In its monthly report on the energy industry, the Federal Reserve Bank of Dallas reported on Monday that employment in the energy business is rising, prices are rising, rig counts are rising and inventories are falling. This would appear to be a perfect storm for Texas oil producers to cash in after a year or more of constrained profits.
Unfortunately, as with most things related to the energy business, it’s not that simple. The Dallas Fed noted that spot prices for West Texas Intermediate (WTI) crude oil rose to about $66 in April, up $3.42 month over month.
The main driver of the price increase was an increase in the risk premium based on geopolitical concerns like the strife in Yemen, higher levels of turmoil in Libya, U.S. airstrikes in Jordan, a potential U.S. trade war with China and uncertainty about the U.S. position on the nuclear deal with Iran. The bank’s analysts also noted that falling inventory levels in developed nations, continued OPEC compliance with production cuts and lower production from Venezuela “continue to be supportive” of higher prices.
Texas producers, however, are not reaping all the benefits of the price hikes. The discount between the price of benchmark Brent crude and WTI produced in the Permian Basin widened to nearly $11 a barrel in April, the largest monthly spread in nearly four years. Brent barrels sold for $72 in April while Permian crude sold for $61 a barrel.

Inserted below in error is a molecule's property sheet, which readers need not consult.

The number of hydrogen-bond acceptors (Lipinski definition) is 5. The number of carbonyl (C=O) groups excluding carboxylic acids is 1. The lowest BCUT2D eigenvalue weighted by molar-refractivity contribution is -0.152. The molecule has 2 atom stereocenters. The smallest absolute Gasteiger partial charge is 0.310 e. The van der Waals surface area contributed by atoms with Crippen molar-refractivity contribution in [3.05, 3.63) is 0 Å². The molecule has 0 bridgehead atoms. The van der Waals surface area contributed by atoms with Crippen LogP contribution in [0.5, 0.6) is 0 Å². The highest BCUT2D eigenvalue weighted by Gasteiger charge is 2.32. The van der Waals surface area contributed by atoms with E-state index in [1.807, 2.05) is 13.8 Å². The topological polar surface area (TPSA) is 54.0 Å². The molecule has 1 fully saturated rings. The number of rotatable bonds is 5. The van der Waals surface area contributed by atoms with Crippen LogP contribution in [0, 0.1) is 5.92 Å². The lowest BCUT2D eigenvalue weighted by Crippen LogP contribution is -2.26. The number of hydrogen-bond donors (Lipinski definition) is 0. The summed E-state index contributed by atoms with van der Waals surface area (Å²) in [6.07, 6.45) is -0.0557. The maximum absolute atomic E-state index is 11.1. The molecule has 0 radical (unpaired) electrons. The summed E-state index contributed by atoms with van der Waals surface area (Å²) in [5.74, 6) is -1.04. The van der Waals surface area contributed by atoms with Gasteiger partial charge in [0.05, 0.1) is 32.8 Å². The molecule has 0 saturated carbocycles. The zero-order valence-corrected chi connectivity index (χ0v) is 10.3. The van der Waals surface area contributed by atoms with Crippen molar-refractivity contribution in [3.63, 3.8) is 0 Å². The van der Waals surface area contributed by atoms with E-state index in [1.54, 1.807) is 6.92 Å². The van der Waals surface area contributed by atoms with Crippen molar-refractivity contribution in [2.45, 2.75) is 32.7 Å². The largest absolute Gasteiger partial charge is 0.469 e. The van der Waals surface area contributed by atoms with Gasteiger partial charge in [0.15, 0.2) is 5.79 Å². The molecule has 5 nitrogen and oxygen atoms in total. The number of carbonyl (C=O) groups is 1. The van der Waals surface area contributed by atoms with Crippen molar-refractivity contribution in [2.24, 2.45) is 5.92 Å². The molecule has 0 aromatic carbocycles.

The issue is pipeline takeaway capacity. Fed analysts say that pipeline capacity is not yet hobbling production growth but that could change sometime between the middle of this year and the middle of next year if new pipelines do not come online.
The bank’s analysts produced the following chart showing expected production growth (the solid and dotted black line) plotted against existing pipeline capacity, pipelines under construction, and pipelines on the drawing board. Capacity remains tight until sometime in mid-2019, and that happens only if the speculative capacity is added as drawn up.
For large producers that have firm, long-term takeaway capacity, this is not a big deal. Smaller producers already feel the pinch and are using both railcars and trucks to transport crude.
We would also note that much of the Permian’s takeaway capacity moves the crude to Cushing, Oklahoma, the traditional U.S. pricing point for WTI. Takeaway capacity to Houston and Corpus Christi, where the crude can be loaded onto tankers for export at higher prices, is far more constrained. Some producers are paying rail transport costs of $6 to $8 per barrel and trucking fees averaging about three times that to move crude to Houston and Corpus Christi.
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